unexpected.  This should be fairly rare in practice, as most sane,
    non-test code does not import things that are expected not to

The biggest likely exception to the above would be when a piece of
code tries to check whether some package is installed by importing
it.  If this is done *only* by importing a top-level module (i.e., not
checking for a ``__version__`` or some other attribute), *and* there
is a directory of the same name as the sought-for package on
``sys.path`` somewhere, *and* the package is not actually installed,
then such code could perhaps be fooled into thinking a package is
installed that really isn't.

However, even in this case, the failure is more likely to be annoying
than damaging; in most cases, the code will simply fail a little later
on, when it actually tries to DO something with the imported (but
empty) module.  (And code that checks for a ``__version__`` attribute
or the presence of some desired function, class, or module
in the package will not see such a false positive result in the
first place.)

Meanwhile, tools that expect to locate packages and modules by
walking a directory tree can be updated to use the existing
``pkgutil.walk_modules()`` API, and tools that need to inspect
packages in memory should use the other APIs described in the
`Standard Library Changes/Additions`_ section below.


Two changes are made to the existing import process.

First, the built-in ``__import__`` function must not raise an
``ImportError`` when importing a submodule of a module with no
``__path__``.  Instead, it must attempt to *create* a ``__path__``
attribute for the parent module, as described in `__path__ creation`_

Second, if searching ``sys.meta_path`` and ``sys.path`` (or a parent
package ``__path__``) fails to find a module, the import process must
also attempt to create a ``__path__`` attribute for the non-existent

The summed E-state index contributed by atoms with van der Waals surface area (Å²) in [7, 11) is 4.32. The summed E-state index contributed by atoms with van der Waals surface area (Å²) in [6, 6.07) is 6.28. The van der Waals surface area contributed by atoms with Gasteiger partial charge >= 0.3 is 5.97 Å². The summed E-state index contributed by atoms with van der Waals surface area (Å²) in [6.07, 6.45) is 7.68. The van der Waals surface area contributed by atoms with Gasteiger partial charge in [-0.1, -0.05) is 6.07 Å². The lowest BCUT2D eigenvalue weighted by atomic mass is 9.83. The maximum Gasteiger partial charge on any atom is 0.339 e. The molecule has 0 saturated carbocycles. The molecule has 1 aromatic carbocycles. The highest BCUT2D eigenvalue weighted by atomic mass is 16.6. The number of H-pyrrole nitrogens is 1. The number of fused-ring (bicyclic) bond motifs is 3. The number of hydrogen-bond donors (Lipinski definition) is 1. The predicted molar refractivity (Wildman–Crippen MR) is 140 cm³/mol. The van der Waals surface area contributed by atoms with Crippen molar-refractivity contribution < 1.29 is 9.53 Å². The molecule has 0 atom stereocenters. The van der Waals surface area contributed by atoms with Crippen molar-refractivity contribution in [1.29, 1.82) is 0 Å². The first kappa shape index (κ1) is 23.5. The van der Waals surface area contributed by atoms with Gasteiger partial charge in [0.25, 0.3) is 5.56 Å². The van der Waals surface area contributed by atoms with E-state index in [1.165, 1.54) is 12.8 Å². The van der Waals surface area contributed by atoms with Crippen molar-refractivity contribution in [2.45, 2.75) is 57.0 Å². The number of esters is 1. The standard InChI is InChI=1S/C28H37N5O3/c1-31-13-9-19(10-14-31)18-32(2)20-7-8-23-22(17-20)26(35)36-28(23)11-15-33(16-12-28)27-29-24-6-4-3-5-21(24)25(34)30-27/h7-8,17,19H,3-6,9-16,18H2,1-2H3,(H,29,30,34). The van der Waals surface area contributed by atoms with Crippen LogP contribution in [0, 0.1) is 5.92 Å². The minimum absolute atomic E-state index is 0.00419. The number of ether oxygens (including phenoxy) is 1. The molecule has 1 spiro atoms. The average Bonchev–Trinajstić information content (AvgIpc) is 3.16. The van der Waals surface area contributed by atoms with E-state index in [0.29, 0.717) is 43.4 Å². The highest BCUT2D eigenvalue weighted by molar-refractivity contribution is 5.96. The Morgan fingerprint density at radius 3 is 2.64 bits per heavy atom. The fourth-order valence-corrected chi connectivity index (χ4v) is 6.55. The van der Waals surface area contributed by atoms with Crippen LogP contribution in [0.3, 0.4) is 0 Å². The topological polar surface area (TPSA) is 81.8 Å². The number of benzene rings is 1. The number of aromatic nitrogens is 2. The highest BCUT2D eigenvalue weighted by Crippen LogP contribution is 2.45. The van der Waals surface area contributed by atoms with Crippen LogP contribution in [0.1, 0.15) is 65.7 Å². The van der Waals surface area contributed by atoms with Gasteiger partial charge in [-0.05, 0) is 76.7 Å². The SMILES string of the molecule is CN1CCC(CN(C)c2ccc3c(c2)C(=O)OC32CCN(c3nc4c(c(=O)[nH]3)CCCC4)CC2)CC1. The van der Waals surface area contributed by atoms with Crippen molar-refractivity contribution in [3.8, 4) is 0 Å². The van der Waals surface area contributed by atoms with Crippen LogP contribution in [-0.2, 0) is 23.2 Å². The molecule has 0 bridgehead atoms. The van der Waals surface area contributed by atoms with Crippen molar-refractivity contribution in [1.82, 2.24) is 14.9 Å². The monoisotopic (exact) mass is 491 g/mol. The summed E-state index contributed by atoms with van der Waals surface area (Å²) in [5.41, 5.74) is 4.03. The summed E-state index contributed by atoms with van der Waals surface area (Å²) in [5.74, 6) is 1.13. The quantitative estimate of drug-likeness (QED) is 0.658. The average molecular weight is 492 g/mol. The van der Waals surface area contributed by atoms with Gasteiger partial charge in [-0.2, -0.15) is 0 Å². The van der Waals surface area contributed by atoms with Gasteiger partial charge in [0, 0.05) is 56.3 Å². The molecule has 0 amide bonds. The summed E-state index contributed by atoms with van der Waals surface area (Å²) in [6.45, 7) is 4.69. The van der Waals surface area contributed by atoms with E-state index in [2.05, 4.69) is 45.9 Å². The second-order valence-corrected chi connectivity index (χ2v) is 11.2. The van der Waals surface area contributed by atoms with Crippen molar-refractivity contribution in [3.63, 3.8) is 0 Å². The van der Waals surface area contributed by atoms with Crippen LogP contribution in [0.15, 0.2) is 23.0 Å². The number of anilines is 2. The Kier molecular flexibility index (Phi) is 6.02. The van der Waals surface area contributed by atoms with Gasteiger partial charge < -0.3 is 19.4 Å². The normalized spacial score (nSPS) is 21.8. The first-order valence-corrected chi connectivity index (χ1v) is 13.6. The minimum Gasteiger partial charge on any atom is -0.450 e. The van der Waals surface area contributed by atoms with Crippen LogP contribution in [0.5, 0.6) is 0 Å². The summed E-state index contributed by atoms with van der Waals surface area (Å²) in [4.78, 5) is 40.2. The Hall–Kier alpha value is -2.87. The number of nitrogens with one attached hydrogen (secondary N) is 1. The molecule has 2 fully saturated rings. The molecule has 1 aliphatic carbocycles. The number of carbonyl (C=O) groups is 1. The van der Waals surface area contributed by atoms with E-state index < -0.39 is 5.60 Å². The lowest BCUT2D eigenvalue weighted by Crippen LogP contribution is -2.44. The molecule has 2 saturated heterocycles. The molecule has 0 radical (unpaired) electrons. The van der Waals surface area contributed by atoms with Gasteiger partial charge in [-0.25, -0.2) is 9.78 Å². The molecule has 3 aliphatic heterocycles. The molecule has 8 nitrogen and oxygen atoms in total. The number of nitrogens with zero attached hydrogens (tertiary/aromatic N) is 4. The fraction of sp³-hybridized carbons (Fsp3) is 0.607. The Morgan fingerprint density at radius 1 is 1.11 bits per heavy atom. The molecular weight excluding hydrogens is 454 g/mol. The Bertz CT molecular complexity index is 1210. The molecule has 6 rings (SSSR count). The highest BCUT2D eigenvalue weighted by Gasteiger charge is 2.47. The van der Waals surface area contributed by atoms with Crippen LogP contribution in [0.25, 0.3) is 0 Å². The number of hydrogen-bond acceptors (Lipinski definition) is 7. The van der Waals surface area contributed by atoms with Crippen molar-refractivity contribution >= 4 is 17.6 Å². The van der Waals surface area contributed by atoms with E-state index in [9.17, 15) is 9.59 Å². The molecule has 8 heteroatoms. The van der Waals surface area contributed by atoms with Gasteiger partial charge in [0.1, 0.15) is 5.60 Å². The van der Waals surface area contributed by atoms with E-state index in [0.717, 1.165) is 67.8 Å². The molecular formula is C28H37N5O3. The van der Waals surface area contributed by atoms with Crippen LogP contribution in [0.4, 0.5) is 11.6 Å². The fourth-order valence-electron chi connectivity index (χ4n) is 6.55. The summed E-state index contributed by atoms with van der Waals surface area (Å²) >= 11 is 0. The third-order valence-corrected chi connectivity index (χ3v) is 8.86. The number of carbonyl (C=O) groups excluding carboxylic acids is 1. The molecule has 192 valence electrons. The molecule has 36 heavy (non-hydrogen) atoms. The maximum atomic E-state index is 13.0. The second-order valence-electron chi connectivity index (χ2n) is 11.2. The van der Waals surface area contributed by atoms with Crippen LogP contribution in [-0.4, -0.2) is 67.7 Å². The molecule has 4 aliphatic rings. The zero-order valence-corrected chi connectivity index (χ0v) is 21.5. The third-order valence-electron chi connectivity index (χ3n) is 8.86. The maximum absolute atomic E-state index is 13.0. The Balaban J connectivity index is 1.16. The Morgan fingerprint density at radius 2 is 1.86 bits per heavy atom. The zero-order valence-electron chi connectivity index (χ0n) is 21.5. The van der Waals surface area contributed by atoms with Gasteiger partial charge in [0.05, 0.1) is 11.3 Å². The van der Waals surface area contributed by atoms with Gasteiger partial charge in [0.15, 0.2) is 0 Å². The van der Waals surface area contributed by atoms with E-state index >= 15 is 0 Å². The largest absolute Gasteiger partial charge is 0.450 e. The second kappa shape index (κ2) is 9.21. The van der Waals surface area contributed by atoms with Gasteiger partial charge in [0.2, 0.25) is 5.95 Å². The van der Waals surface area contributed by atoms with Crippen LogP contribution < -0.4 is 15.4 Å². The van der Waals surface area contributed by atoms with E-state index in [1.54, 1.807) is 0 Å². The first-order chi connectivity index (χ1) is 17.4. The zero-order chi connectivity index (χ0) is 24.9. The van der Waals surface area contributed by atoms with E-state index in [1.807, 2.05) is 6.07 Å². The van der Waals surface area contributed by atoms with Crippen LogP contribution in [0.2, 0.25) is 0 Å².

module.  If the attempt succeeds, an empty module is created and its
``__path__`` is set.  Otherwise, importing fails.

In both of the above cases, if a non-empty ``__path__`` is created,
the name of the module whose ``__path__`` was created is added to
``sys.virtual_packages`` -- an initially-empty set of package names.

Conversely, if an empty ``__path__`` results, an ``ImportError``
is immediately raised, and the module is not created or changed, nor
is its name added to ``sys.virtual_packages``.

(This way, code that extends ``sys.path`` at runtime can find out
what virtual packages are currently imported, and thereby add any
new subdirectories to those packages' ``__path__`` attributes.  See
`Standard Library Changes/Additions`_ below for more details.)

``__path__`` Creation

A virtual ``__path__`` is created by obtaining a PEP 302 "importer"
object for each of the path entries found in ``sys.path`` (for a
top-level module) or the parent ``__path__`` (for a submodule).

(Note: because ``sys.meta_path`` importers are not associated with
``sys.path`` or ``__path__`` entry strings, such importers do *not*
participate in this process.)

Each importer is checked for a ``get_subpath()`` method, and if
present, the method is called with the full name of the module the
``__path__`` is being constructed for.  The return value is either
a string representing a package subdirectory, or ``None`` if no such
subdirectory exists.

The strings returned by each importer are added to the ``__path__``
being built, in the same order as they are found.  (``None`` values
and missing ``get_subpath()`` methods are simply skipped.)

In Python code, the algorithm would look something like this::

     def get_virtual_path(modulename, parent_path=None):

         if parent_path is None:
             parent_path = sys.path

         path = []

         for entry in parent_path:
             # Obtain a PEP 302 importer object - see pkgutil module
             importer = pkgutil.get_importer(entry)

             if hasattr(importer, 'get_subpath'):
                 subpath = importer.get_subpath(modulename)
                 if subpath is not None:

         return path

And a function like this one should be exposed in the standard
library as ``imp.get_virtual_path()``, so that people creating
``__import__`` replacements or ``sys.meta_path`` hooks can reuse it.

Standard Library Changes/Additions

The ``pkgutil`` module should be updated to handle this
specification appropriately, including any necessary changes to
``extend_path()``, ``iter_modules()``, etc.  A new generic API for
calling ``get_subpath()`` on importers should be added as well.

Specifically the proposed changes and additions to ``pkgutil`` are:

* A new ``get_subpath(importer, fullname)`` generic function, allowing
   implementations to be registered for existing importers.

* A new ``extend_virtual_paths(path_entry)`` function, to extend